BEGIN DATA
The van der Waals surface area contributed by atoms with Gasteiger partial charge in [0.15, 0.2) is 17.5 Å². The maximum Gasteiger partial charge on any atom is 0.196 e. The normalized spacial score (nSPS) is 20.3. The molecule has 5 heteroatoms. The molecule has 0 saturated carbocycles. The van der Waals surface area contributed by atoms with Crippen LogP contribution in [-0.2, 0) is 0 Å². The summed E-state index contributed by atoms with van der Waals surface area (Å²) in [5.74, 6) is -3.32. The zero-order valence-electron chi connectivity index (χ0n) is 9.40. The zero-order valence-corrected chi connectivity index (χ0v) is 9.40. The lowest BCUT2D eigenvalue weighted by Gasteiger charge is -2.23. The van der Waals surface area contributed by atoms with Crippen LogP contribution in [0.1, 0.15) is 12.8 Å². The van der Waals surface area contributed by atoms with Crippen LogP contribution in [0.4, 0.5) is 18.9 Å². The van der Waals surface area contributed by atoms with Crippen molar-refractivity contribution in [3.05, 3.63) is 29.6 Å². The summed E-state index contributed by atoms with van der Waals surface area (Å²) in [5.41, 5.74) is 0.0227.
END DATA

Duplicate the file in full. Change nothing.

The van der Waals surface area contributed by atoms with Gasteiger partial charge in [0.15, 0.2) is 17.5 Å². The maximum Gasteiger partial charge on any atom is 0.196 e. The normalized spacial score (nSPS) is 20.3. The molecule has 5 heteroatoms. The molecule has 0 saturated carbocycles. The van der Waals surface area contributed by atoms with Crippen LogP contribution in [-0.2, 0) is 0 Å². The summed E-state index contributed by atoms with van der Waals surface area (Å²) in [5.74, 6) is -3.32. The zero-order valence-electron chi connectivity index (χ0n) is 9.40. The zero-order valence-corrected chi connectivity index (χ0v) is 9.40. The lowest BCUT2D eigenvalue weighted by Gasteiger charge is -2.23. The van der Waals surface area contributed by atoms with Crippen LogP contribution in [0.1, 0.15) is 12.8 Å². The van der Waals surface area contributed by atoms with Crippen LogP contribution in [0.4, 0.5) is 18.9 Å². The van der Waals surface area contributed by atoms with Crippen molar-refractivity contribution in [3.05, 3.63) is 29.6 Å². The summed E-state index contributed by atoms with van der Waals surface area (Å²) in [5.41, 5.74) is 0.0227.